`'Author'`

column never has the `max()`

function
applied to it. Instead, each unique value in the `'Author'`

column becomes a value in the index of the grouped DataFrame. We are
told that the Charles Dickens row is just one row of the output, but we
don’t know anything about the other rows of the output, or the other
authors. We can’t say anything about where Charles Dickens falls when
authors are ordered alphabetically (but it’s probably not last!)

The average score on this problem was 94%.

Based on this data, can you conclude that Charles Dickens wrote
*Oliver Twist*?

Yes

No

**Answer: ** Yes

Grouping by `'Author'`

collapses all books written by the
same author into a single row. Since we’re applying the
`max()`

function to aggregate these books, we can conclude
that *Oliver Twist* is alphabetically last among all books in the
`books`

DataFrame written by Charles Dickens. So Charles
Dickens did write *Oliver Twist* based on this data.

The average score on this problem was 95%.

Based on this data, can you conclude that *Oliver Twist* has
53 chapters?

Yes

No

**Answer: ** No

The key to this problem is that `groupby`

applies the
aggregation function, `max()`

in this case, independently to
each column. The output should be interpreted as follows:

- Among all books in
`books`

written by Charles Dickens,*Oliver Twist*is the title that is alphabetically last. - Among all books in
`books`

written by Charles Dickens, 53 is the greatest number of chapters. - Among all books in
`books`

written by Charles Dickens, 1838 is the latest year of publication.

However, the book titled *Oliver Twist*, the book with 53
chapters, and the book published in 1838 are not necessarily all the
same book. We cannot conclude, based on this data, that *Oliver
Twist* has 53 chapters.

The average score on this problem was 74%.

Based on this data, can you conclude that Charles Dickens wrote a book with 53 chapters that was published in 1838?

Yes

No

**Answer: ** No

As explained in the previous question, the `max()`

function is applied separately to each column, so the book written by
Charles Dickens with 53 chapters may not be the same book as the book
written by Charles Dickens published in 1838.

The average score on this problem was 73%.

Give an example of a dataset and a question you would want to answer
about that dataset which you would answer by grouping with subgroups
(using multiple columns in the `groupby`

command). Explain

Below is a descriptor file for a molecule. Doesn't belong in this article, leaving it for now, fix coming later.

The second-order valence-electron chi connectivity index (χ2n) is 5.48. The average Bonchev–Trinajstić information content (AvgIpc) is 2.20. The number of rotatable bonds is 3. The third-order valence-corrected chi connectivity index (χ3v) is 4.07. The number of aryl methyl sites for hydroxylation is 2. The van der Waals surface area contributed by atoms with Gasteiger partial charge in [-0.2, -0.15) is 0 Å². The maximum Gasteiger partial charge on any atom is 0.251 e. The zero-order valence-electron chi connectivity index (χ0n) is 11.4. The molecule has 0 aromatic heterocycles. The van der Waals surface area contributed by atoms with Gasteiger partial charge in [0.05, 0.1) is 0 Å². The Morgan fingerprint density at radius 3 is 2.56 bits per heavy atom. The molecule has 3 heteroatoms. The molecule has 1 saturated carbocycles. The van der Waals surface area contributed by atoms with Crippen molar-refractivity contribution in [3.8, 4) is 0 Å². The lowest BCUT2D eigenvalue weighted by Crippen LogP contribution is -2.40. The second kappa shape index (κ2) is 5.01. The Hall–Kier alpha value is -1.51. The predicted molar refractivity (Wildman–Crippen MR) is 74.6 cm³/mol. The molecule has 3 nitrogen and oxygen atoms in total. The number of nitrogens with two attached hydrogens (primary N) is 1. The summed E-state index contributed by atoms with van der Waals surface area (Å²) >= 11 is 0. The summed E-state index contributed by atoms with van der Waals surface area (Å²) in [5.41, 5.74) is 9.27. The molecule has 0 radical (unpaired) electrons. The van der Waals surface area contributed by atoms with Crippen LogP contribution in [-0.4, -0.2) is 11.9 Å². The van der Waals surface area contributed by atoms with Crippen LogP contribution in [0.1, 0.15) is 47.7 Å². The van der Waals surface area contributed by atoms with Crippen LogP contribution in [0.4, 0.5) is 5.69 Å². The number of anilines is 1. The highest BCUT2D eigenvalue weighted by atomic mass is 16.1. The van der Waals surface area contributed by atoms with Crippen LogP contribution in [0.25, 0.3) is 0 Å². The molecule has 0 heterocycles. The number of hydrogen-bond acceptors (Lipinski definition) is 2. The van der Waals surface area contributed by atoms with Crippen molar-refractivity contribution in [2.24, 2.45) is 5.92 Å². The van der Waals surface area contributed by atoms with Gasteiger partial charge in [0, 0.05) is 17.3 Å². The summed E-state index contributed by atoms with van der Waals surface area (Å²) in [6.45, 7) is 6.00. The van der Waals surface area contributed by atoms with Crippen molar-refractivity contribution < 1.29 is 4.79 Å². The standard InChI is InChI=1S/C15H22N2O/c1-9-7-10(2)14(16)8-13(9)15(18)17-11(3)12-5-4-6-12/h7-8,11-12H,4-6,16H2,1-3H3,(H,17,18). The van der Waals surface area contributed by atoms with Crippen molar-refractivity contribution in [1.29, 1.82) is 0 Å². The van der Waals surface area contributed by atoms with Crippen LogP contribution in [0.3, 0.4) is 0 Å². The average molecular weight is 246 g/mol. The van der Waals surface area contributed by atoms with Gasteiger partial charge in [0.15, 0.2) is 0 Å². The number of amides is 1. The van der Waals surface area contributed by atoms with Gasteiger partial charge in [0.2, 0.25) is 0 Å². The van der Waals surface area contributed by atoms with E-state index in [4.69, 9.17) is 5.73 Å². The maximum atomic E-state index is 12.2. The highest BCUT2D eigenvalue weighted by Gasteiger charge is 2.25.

how you would use the `groupby`

command to answer your
question.

Creative responses that are different than ones we’ve already seen in this class will earn the most credit.

**Answer: ** There are many possible correct answers.
Below are some student responses that earned full credit, lightly edited
for clarity.

* Consider the dataset of Olympic medals (Bronze, Silver, Gold)
that a country won for a specific sport, with columns
'sport', 'country',
'medals'.*

* Question: In which sport did the US win the most medals?*

*We can group by country and then subgroup by sport. We can then
use a combination of reset_index() and
sort_values(by = 'medals') and then use .get
and .iloc[-1] to get the our answer to the
question.*

* Given a data set of cell phone purchase volume at every
electronics store, we might want to find the difference in popularity of
Samsung phones and iPhones in every state. I would use the
groupby command to first group by state, followed by phone
brand, and then aggregate with the sum() method. The
resulting table would show the total iPhone and Samsung phone sales
separately for each state which I could then use to calculate the
difference in proportion of each brand’s sales volumes.*

* You are given a table called cars with columns:
'brands' (Toyota, Honda, etc.), 'model'
(Prius, Accord, etc.), 'price' of the car, and
'fuel_type' (gas, hybrid, electric). Since you are
environmentally friendly you only want cars that are electric, but you
want to find the cheapest one. Find the brand that has the cheapest
average price for an electric car.*

*You want to groupby on both 'brands' and
'fuel_type' and use the aggregate command
mean() to find the average price per fuel type for each
brand. Then you would find only the electric fuel types and sort values
to find the cheapest. *

The average score on this problem was 81%.

Which of the following best describes the input and output types of
the `.apply`

Series method?

input: string, output: Series

input: Series, output: function

input: function, output: Series

input: function, output: function

**Answer: ** input: function, output: Series

It helps to think of an example of how we typically use
`.apply`

. Consider the `books`

DataFrame from
Problem 6 and a function called `year_to_century`

that
converts a year to the century it belongs to. We might use
`.apply`

as follows:

`books.assign(publication_century = books.get('publication_year').apply(year_to_century))`

`.apply`

is called a Series method because we use it on a
Series. In this case that Series is
`books.get('publication_year')`